That, and I heard there's a pretty nice new Emrakul we could marvel onto the battlefield. Sure, that madness cost is eye catching, but you know what's less than six mana? Zero.

The Big Switcheroo – Volatile Stormdrake

While I dream of a deck whose only purpose is to amass enough energy to swap a Volatile Stormdrake with, for instance, an opposing Murktide Regent, it seems like it might be equally at home in its own Izzet shell. Once upon a time, Splinter Twin was a pillar of Modern by playing a tempo and control game until the combo came online, but the deck was also capable of winning without its namesake enchantment by chipping in for damage where it could and constantly keeping the opponent off balance.

Volatile Stormdrake feels like it could be at home in a similar type of deck as an especially potent way to pull the rug out from under opponents just when they think they've landed a creature that might help them put the game away.

From the GRAAAAAVE – Chthonian Nightmare

Fauna Shaman. Creature of your choice. Chthonian Nightmare. Rinse and repeat and repeat and repeat and repeat and repeat.

Fauna Shaman is also only one fairly direct way of going about getting the creatures you want into your graveyard. There are also a number of other tools for milling yourself, including creatures like recent Standard star Temur Analyst or frequent combo key Altar of Dementia. The last is particularly appealing because it would allow you to play early creatures that generate energy, then sacrifice them to Altar of Dementia to mill yourself to find targets for Chthonian Nightmare. There are also new cards like Tempest Harvester, which can help get creatures into your graveyard while also generating energy.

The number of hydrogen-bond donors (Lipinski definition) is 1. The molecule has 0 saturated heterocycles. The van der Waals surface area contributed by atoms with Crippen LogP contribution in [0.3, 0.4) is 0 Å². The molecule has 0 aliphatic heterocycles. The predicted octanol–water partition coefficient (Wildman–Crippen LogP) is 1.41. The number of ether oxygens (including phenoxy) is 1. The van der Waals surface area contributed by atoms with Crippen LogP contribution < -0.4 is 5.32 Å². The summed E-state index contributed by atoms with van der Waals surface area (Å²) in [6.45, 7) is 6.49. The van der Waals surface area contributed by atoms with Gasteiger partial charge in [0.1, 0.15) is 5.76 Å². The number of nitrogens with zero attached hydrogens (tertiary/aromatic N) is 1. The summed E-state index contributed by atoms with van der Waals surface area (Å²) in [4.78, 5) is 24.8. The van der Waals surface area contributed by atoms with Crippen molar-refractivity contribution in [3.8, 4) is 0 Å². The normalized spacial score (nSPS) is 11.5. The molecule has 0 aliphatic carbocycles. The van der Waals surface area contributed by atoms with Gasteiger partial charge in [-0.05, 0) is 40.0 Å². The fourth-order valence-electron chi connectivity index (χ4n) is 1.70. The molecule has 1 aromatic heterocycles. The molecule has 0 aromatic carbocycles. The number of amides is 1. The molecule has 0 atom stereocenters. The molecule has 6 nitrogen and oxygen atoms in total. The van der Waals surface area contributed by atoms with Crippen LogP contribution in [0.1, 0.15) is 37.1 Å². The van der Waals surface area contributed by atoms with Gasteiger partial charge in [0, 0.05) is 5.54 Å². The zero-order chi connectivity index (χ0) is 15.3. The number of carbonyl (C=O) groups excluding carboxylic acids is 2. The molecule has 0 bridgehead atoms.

I think what I love most about this option is that, like the Standard energy decks that came before it, it provides a place for unassuming creatures like Rogue Refiner and Whirler Virtuoso.

I lied, what I actually love most is that, if you do this, you're basically singlehandedly reenacting the beginning of Frankenstein.

No matter what kind of synergy best suits your combo or combo-adjacent palate, the energy offerings in Modern Horizons 3 provide an appealing set of laboratory tools.


Wow, you stayed! If you have made it here, you are truly my people. The dreamers, the schemers, the people interested in casting a wrath as soon as they can. The players who saw Tune the Narrative and Wrath of the Skies and thought yes, yes, excellent.

The problem with wraths (besides nothing; they're perfect and have never done anything wrong) is that they often cost four or more mana, meaning that, when you're spending your mana frantically digging for one, you can end up without enough mana to actually cast it. But if you've already been accumulating incidental energy with cards like Galvanic Discharge, then you can cast Wrath of the Skies for only two mana if you need to!

Jeskai has had its seasons as the favorite control deck in Modern. Variations on the strategy's key red and blue spells—burn spells, card draw—but with an energy twist, plus Wrath of the Skies in white, could pave the way for a fresh Jeskai deck.

Alright, everyone, that's everything the lab has to offer for now! Thank you again so much for visiting, and remember, the only thing keeping your home from being the perfect laboratory is nothing, so get out there and use energy to make some creations of your own!

Modern Horizons 3 will hit stores worldwide on June 14, 2024, and you can preorder products now through your local game store, online retailers like Amazon, and elsewhere Magic is sold.